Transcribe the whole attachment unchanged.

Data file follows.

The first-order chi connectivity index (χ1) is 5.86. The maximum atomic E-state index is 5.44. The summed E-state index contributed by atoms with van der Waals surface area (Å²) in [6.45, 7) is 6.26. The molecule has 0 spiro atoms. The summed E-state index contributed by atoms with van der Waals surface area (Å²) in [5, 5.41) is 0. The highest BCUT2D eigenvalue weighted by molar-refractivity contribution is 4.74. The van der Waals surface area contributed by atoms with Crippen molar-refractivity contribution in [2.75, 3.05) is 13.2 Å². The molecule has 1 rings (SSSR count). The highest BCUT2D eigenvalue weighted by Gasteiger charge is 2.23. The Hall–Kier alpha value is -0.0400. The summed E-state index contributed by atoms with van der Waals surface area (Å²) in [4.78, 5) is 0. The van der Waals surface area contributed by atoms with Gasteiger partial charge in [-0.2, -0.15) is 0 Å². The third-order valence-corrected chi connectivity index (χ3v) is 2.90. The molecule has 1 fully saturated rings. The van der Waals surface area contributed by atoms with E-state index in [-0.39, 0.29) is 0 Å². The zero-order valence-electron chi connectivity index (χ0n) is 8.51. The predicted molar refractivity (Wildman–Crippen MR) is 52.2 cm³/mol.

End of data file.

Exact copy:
The first-order chi connectivity index (χ1) is 5.86. The maximum atomic E-state index is 5.44. The summed E-state index contributed by atoms with van der Waals surface area (Å²) in [6.45, 7) is 6.26. The molecule has 0 spiro atoms. The summed E-state index contributed by atoms with van der Waals surface area (Å²) in [5, 5.41) is 0. The highest BCUT2D eigenvalue weighted by molar-refractivity contribution is 4.74. The van der Waals surface area contributed by atoms with Crippen molar-refractivity contribution in [2.75, 3.05) is 13.2 Å². The molecule has 1 rings (SSSR count). The highest BCUT2D eigenvalue weighted by Gasteiger charge is 2.23. The Hall–Kier alpha value is -0.0400. The summed E-state index contributed by atoms with van der Waals surface area (Å²) in [4.78, 5) is 0. The van der Waals surface area contributed by atoms with Gasteiger partial charge in [-0.2, -0.15) is 0 Å². The third-order valence-corrected chi connectivity index (χ3v) is 2.90. The molecule has 1 fully saturated rings. The van der Waals surface area contributed by atoms with E-state index in [-0.39, 0.29) is 0 Å². The zero-order valence-electron chi connectivity index (χ0n) is 8.51. The predicted molar refractivity (Wildman–Crippen MR) is 52.2 cm³/mol.